Between the two world wars, Henk Chabot (1894 – 1949) was regarded as a leading representative of Dutch expressionism. A striking monumental villa in the very center of Rotterdam is devoted to the painter and sculptor. From May 3 the exhibition ‘Het wordt reusachtig goed’ shows highlights and defining moments from his wide-ranging oeuvre.
Henk Chabot was born in North Brabant but lived and worked in a small house outside of Rotterdam on the banks of the Rotte-river for most of his life. He was a humble and compassionate man. He mostly painted his surroundings. During World War Two he painted the passers-by, who fled the city’s hardship. His penetrating works of landscapes, animals, and figures still fascinate today, as do his paintings made during the war.
In his exuberant paintings, Henk Chabot was not looking for beauty alone. What mattered to him was to express the essence of what he was painting. The reality under the surface. In addition to being a miracle of colour and form, the works denote the harsh aspects of the world, and world politics, that threaten mankind.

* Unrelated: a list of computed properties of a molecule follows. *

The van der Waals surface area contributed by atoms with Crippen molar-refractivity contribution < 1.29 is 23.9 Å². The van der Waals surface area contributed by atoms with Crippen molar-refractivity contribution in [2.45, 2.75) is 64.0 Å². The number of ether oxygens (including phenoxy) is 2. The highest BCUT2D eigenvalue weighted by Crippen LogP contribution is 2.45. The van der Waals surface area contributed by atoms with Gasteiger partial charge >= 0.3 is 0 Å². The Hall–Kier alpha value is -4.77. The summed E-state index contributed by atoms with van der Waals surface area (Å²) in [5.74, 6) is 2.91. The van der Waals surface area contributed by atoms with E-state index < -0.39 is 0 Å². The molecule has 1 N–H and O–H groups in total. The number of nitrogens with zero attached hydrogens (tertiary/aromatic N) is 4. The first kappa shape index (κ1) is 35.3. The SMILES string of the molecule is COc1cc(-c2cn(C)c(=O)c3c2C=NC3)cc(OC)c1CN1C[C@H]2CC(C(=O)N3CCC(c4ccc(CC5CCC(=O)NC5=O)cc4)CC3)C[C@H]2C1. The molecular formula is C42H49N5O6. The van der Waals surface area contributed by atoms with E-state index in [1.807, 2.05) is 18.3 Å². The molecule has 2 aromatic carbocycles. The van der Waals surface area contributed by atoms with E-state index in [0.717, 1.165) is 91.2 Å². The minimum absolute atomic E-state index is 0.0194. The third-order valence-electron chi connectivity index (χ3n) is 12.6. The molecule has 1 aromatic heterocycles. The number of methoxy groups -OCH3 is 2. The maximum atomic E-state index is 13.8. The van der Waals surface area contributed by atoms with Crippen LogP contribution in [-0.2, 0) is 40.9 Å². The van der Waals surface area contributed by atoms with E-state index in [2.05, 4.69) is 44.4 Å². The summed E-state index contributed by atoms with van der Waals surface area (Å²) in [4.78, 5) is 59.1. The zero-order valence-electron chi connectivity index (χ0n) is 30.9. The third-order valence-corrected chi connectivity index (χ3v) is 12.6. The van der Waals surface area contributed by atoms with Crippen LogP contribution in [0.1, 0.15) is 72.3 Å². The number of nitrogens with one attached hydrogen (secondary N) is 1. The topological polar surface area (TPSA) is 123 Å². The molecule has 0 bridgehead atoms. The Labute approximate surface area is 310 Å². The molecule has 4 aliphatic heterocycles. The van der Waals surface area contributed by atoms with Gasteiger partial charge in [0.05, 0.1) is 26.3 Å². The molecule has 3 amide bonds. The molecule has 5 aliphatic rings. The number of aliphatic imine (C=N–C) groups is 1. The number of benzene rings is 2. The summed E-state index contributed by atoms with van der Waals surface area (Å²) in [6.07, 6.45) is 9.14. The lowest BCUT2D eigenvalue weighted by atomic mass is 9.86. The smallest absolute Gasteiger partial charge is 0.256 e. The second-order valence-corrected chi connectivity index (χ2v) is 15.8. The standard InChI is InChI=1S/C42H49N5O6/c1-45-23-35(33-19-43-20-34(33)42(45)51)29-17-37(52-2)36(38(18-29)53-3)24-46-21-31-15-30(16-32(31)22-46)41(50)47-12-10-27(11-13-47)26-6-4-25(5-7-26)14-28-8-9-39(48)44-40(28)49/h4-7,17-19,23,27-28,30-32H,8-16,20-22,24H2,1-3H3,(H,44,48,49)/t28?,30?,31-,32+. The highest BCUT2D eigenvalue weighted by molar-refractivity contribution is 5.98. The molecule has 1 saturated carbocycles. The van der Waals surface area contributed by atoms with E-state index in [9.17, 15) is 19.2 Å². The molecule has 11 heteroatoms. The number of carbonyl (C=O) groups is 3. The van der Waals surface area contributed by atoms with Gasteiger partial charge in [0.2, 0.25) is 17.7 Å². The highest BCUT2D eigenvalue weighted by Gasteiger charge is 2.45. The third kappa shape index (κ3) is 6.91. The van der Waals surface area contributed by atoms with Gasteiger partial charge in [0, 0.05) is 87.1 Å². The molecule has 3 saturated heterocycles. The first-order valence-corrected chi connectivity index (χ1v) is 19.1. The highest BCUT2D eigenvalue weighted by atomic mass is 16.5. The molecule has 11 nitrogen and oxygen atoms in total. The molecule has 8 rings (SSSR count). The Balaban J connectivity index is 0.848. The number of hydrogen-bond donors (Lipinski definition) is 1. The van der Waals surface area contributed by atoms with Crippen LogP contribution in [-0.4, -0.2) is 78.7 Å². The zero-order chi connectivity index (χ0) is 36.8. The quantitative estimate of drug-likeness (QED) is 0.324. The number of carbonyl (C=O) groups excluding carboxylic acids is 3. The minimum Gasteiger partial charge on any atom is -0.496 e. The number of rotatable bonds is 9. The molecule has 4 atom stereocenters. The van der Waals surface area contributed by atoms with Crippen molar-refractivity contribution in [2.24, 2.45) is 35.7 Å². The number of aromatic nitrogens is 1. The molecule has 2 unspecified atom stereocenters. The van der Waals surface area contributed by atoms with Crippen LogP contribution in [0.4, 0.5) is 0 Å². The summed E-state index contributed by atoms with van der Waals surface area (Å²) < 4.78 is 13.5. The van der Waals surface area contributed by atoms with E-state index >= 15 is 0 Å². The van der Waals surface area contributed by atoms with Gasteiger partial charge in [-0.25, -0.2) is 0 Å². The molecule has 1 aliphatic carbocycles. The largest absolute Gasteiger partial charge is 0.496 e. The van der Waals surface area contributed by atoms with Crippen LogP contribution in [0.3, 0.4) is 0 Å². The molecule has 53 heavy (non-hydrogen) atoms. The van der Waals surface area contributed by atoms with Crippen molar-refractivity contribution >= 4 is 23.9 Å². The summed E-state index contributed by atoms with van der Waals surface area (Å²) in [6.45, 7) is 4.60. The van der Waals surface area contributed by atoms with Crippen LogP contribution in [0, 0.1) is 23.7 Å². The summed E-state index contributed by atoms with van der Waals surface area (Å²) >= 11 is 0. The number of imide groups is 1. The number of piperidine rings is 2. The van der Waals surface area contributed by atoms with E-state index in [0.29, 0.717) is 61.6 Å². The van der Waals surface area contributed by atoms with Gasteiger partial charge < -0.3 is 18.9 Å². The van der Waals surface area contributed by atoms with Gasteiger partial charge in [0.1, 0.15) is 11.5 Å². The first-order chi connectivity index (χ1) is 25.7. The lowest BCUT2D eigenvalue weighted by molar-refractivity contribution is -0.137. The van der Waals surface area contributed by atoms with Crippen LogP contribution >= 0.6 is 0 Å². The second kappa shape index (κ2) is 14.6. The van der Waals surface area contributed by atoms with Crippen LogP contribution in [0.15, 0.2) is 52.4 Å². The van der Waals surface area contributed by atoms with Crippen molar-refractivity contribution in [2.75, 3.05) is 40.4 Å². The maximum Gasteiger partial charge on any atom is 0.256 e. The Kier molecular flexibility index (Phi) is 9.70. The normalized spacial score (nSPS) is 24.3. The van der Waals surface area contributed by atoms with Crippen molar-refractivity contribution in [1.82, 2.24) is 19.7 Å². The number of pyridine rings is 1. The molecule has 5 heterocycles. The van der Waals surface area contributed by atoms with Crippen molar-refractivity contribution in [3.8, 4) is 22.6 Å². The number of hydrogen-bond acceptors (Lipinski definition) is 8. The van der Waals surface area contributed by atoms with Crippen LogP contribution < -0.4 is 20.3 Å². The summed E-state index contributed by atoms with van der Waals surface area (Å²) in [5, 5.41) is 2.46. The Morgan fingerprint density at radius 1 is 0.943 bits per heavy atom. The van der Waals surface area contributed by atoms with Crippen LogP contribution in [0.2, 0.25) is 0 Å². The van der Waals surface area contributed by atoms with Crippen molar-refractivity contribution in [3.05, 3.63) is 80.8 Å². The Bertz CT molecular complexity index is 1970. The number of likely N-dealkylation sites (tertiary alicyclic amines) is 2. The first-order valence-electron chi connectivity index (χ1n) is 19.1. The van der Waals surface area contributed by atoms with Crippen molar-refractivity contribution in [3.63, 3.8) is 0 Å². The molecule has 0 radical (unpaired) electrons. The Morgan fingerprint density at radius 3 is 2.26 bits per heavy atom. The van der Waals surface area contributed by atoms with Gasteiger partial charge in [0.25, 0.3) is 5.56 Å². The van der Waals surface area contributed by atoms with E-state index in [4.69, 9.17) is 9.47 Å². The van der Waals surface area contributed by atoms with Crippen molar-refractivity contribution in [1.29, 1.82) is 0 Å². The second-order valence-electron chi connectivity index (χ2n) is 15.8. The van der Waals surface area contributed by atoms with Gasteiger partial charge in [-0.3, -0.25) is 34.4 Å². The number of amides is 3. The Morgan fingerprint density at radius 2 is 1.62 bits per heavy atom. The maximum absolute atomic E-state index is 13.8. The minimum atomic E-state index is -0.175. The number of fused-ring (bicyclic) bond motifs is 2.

The exhibition shows his inspiration. Often monumental and idiosyncratic landscapes, people and animals is his immediate environment. But he also consciously sought out other areas in the Netherlands.
The title of the exhibition can be translated in: It’s going to be hugely great. It’s a statement from friend and fellow artist Charley Toorop (1891 – 1955) in a letter to Chabot in 1940. Shortly before the outbreak of the war.
Chabot Museum for International Expressionism
The Chabot Museum not only displays work by Chabot. It’s a museum for International Expressionism. The monumental villa from the modernist era by architects G.W. Baas and L. Stoklap offers a peaceful homely atmosphere. This listed monument from 1938 does perfect justice to Chabot’s paintings and sculptures and to works by his contemporaries and present-day kindred spirits. Visitors experience the art in the light open spaces.